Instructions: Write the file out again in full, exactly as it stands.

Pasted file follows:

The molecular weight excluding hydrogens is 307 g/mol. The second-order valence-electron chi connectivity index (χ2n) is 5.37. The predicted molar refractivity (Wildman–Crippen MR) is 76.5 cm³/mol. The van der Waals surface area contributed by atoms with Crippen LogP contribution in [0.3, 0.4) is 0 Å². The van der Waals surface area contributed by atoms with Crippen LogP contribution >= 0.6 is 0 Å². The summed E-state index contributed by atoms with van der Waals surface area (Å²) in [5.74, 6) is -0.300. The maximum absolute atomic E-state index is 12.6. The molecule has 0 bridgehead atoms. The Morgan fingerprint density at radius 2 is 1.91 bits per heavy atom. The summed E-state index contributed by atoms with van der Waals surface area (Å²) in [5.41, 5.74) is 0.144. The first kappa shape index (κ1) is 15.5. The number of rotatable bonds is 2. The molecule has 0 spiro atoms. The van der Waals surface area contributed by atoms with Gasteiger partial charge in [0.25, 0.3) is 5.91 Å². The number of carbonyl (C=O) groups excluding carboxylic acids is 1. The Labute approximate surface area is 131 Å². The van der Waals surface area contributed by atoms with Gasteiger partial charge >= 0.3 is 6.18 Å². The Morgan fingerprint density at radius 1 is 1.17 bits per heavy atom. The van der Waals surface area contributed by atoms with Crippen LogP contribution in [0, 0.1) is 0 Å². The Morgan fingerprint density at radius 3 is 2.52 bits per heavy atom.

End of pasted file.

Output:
The molecular weight excluding hydrogens is 307 g/mol. The second-order valence-electron chi connectivity index (χ2n) is 5.37. The predicted molar refractivity (Wildman–Crippen MR) is 76.5 cm³/mol. The van der Waals surface area contributed by atoms with Crippen LogP contribution in [0.3, 0.4) is 0 Å². The van der Waals surface area contributed by atoms with Crippen LogP contribution >= 0.6 is 0 Å². The summed E-state index contributed by atoms with van der Waals surface area (Å²) in [5.74, 6) is -0.300. The maximum absolute atomic E-state index is 12.6. The molecule has 0 bridgehead atoms. The Morgan fingerprint density at radius 2 is 1.91 bits per heavy atom. The summed E-state index contributed by atoms with van der Waals surface area (Å²) in [5.41, 5.74) is 0.144. The first kappa shape index (κ1) is 15.5. The number of rotatable bonds is 2. The molecule has 0 spiro atoms. The van der Waals surface area contributed by atoms with Gasteiger partial charge in [0.25, 0.3) is 5.91 Å². The number of carbonyl (C=O) groups excluding carboxylic acids is 1. The Labute approximate surface area is 131 Å². The van der Waals surface area contributed by atoms with Gasteiger partial charge >= 0.3 is 6.18 Å². The Morgan fingerprint density at radius 1 is 1.17 bits per heavy atom. The van der Waals surface area contributed by atoms with Crippen LogP contribution in [0, 0.1) is 0 Å². The Morgan fingerprint density at radius 3 is 2.52 bits per heavy atom.